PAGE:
What a lot of people do not understand about drug and alcohol addiction and recovery from addiction in general is that the problem will follow people long after they have beaten addiction and come out successful and recovered in the long run. Especially with minorities, young adults, senior citizens, LGBTQ individuals, etc. breaking away from the stigma of drug and alcohol addiction is especially difficult.
The real problem here too is that drug and alcohol addiction has become a very common and very real issue that seems to only get worse and worse as the years go by. Drug and alcohol addiction has gotten so common and so prevalent in society today that the stigma and the stereotyping and profiling that occurs because of drug and alcohol addiction is more serious and more prevalent now than it ever was before. Truly a harsh and difficult issue to say the least, and one that is not likely to get any better any time soon.
The issue with drug and alcohol addiction has gotten so bad that governmental organizations have begun to report on it and study it, all to try to figure out something to do about it. Some of these organizations have been groups like the National Institute on Drug Abuse, the National Institute on Alcohol Abuse and Alcoholism, the National Survey on Drug Use and Health, the Substance Abuse and Health Services Administration, and the Centers for Disease Control and Prevention. For just an insight into some of the facts on this issue, consider this from the National Institute on Drug Abuse:
- “When asked how prescription opioids were obtained for non-medical use, more than half of the 12th graders surveyed said they were given the drugs or bought them from a friend or relative. Interestingly, the number of students who purchased opioids over the Internet was negligible.”
- “Youth who abuse prescription medications are also more likely to report use of other drugs. Multiple studies have revealed associations between prescription drug abuse and higher rates of cigarette smoking; heavy episodic drinking; and marijuana, cocaine, and other illicit drug use among adolescents, young adults, and college students in the United States.”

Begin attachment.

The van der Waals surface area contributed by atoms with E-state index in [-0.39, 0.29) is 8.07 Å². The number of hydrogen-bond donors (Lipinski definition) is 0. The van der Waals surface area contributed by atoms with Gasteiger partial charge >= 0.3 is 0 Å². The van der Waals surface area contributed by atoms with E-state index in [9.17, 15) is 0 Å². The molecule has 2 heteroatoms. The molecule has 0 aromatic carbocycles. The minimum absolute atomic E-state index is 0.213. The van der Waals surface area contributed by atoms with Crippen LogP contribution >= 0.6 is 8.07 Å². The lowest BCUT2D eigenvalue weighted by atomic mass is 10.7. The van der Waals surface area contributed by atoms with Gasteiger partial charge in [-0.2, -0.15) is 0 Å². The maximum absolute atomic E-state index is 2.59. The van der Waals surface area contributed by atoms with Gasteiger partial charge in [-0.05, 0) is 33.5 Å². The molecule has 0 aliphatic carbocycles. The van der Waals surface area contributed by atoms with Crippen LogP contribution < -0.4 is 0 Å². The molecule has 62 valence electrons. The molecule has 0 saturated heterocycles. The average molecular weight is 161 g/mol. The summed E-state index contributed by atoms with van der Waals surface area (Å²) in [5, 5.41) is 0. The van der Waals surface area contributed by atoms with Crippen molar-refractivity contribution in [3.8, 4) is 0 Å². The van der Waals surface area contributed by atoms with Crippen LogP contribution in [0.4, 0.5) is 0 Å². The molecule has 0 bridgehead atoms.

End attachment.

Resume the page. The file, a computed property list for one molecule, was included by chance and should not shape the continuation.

Drug and alcohol addiction can be handled effectively, but it will take a lot of work and a lot of effort to do so. Even when one has escaped addiction, there are still hard times and tough battles to win in life after that.
Recovered Addict Minorities Beating the Stereotype in the Workplace
One stereotype is bad enough. Being a minority is tough enough even in this day and age, but to be a minority with an addiction in his or her past? That is painful. For such individuals, my best advice to them is to bring the heat and apply themselves 110% to their lives. The simple truth of the matter is that minorities who are also recovered addicts simply need to apply themselves and work twice as hard as non-minorities.
There is nothing to be gained from complaining about one’s situation, whether they were born into it or not. That is never going to get anyone anywhere. Truthfully, wouldn’t it be far better to actually do something about it? The great thing about working twice as hard and just really applying yourself to your recovery and to engaging yourself in your sobriety is that you will benefit from it in more ways than one. You will actually benefit greatly from such an approach, and you will be thrilled in the long run because you went the extra mile and you really did what you had to do to not only maintain your sobriety but also because you did what you had to do to be successful in the long run.